Canadian Forest Service Publications
A survey of tree species of concern in Canada: the role for genetic conservation. 2006. Beardmore, T.; Loo, J.A.; McAfee, B.J.; Malouin, C.; Simpson, J.D. The Forestry Chronicle 82: 351-363.
Issued by: Atlantic Forestry Centre
Catalog ID: 26245
Availability: Order paper copy (free)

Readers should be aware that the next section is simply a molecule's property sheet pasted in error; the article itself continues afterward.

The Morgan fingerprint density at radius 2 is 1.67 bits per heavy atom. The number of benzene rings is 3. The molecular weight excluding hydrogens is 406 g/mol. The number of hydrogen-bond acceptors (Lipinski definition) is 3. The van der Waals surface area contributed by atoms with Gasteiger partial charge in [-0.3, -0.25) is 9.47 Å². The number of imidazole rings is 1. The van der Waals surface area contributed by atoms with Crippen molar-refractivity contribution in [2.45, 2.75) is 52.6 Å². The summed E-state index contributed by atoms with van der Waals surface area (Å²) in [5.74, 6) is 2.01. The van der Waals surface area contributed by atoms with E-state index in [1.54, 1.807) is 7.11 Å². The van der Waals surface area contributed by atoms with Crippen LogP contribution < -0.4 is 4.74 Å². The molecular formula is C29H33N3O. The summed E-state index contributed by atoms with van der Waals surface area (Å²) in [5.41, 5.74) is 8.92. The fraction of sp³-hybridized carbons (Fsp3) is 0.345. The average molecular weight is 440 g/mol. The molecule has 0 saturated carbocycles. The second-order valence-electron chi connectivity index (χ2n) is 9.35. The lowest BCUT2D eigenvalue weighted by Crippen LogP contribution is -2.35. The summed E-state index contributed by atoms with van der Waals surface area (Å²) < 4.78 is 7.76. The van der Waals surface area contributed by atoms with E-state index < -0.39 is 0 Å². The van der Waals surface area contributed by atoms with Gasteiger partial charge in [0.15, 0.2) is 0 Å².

A survey was conducted in 2003 to identify Canadian native tree species (woody perennials 10 m tall) that may be in need of genetic conservation. Thirty expert respondents from various agencies in provinces and territories graded the tree species in their respective geographical regions based on nine criteria that describe potential reasons for conservation (e.g., rarity, decreasing range or frequency, preferred habitat in high demand, uncertain viable seed source) and then provided a rating that identifies the type of conservation that may be required (species is in good shape, insufficient knowledge for a designation, in situ or ex situ conservation measures are required). Either in situ or ex situ conservation was recommended for 52% of Canada's native tree species, and 8% required more information before a rating could be made. The results of the survey will be used to identify genetic conservation priorities for tree species in Canada.